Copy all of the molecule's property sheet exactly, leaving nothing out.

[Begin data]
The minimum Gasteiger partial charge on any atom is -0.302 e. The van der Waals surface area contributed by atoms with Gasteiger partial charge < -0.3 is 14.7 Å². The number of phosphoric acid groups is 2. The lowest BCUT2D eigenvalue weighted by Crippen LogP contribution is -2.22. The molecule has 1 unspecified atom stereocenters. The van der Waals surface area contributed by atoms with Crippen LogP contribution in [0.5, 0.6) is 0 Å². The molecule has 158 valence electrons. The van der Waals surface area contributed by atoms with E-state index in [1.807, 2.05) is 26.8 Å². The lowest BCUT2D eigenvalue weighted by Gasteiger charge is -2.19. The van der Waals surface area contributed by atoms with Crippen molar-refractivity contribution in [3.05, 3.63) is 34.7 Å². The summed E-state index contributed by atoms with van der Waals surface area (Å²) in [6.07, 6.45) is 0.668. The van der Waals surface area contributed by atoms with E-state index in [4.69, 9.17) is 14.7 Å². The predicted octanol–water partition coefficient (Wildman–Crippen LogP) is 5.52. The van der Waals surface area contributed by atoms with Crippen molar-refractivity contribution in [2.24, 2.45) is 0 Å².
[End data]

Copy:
The minimum Gasteiger partial charge on any atom is -0.302 e. The van der Waals surface area contributed by atoms with Gasteiger partial charge < -0.3 is 14.7 Å². The number of phosphoric acid groups is 2. The lowest BCUT2D eigenvalue weighted by Crippen LogP contribution is -2.22. The molecule has 1 unspecified atom stereocenters. The van der Waals surface area contributed by atoms with Crippen LogP contribution in [0.5, 0.6) is 0 Å². The molecule has 158 valence electrons. The van der Waals surface area contributed by atoms with E-state index in [1.807, 2.05) is 26.8 Å². The lowest BCUT2D eigenvalue weighted by Gasteiger charge is -2.19. The van der Waals surface area contributed by atoms with Crippen molar-refractivity contribution in [3.05, 3.63) is 34.7 Å². The summed E-state index contributed by atoms with van der Waals surface area (Å²) in [6.07, 6.45) is 0.668. The van der Waals surface area contributed by atoms with E-state index in [4.69, 9.17) is 14.7 Å². The predicted octanol–water partition coefficient (Wildman–Crippen LogP) is 5.52. The van der Waals surface area contributed by atoms with Crippen molar-refractivity contribution in [2.24, 2.45) is 0 Å².